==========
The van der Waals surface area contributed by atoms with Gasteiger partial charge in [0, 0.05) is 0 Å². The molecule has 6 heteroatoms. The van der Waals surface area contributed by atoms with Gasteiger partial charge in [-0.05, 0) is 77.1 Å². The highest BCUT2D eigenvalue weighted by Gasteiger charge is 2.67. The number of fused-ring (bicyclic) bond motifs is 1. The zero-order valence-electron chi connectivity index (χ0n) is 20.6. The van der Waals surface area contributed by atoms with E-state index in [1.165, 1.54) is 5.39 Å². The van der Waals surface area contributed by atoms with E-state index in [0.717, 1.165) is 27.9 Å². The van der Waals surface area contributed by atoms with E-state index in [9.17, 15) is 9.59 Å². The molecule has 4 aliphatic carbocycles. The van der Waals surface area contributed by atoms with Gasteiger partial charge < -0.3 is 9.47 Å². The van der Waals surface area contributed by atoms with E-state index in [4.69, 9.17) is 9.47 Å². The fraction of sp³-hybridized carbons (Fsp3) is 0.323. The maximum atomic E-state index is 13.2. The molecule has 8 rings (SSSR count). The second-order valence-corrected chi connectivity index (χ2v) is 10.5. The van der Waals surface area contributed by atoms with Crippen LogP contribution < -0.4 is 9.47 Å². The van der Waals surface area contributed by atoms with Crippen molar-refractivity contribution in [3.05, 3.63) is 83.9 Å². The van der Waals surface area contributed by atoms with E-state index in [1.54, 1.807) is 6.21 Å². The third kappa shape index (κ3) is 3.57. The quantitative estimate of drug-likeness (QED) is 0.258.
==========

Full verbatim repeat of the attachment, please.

The van der Waals surface area contributed by atoms with Gasteiger partial charge in [0, 0.05) is 0 Å². The molecule has 6 heteroatoms. The van der Waals surface area contributed by atoms with Gasteiger partial charge in [-0.05, 0) is 77.1 Å². The highest BCUT2D eigenvalue weighted by Gasteiger charge is 2.67. The number of fused-ring (bicyclic) bond motifs is 1. The zero-order valence-electron chi connectivity index (χ0n) is 20.6. The van der Waals surface area contributed by atoms with E-state index in [1.165, 1.54) is 5.39 Å². The van der Waals surface area contributed by atoms with E-state index in [0.717, 1.165) is 27.9 Å². The van der Waals surface area contributed by atoms with E-state index in [9.17, 15) is 9.59 Å². The molecule has 4 aliphatic carbocycles. The van der Waals surface area contributed by atoms with Gasteiger partial charge < -0.3 is 9.47 Å². The van der Waals surface area contributed by atoms with E-state index in [4.69, 9.17) is 9.47 Å². The fraction of sp³-hybridized carbons (Fsp3) is 0.323. The maximum atomic E-state index is 13.2. The molecule has 8 rings (SSSR count). The second-order valence-corrected chi connectivity index (χ2v) is 10.5. The van der Waals surface area contributed by atoms with Crippen LogP contribution < -0.4 is 9.47 Å². The van der Waals surface area contributed by atoms with Crippen molar-refractivity contribution in [3.05, 3.63) is 83.9 Å². The van der Waals surface area contributed by atoms with E-state index in [1.54, 1.807) is 6.21 Å². The third kappa shape index (κ3) is 3.57. The quantitative estimate of drug-likeness (QED) is 0.258.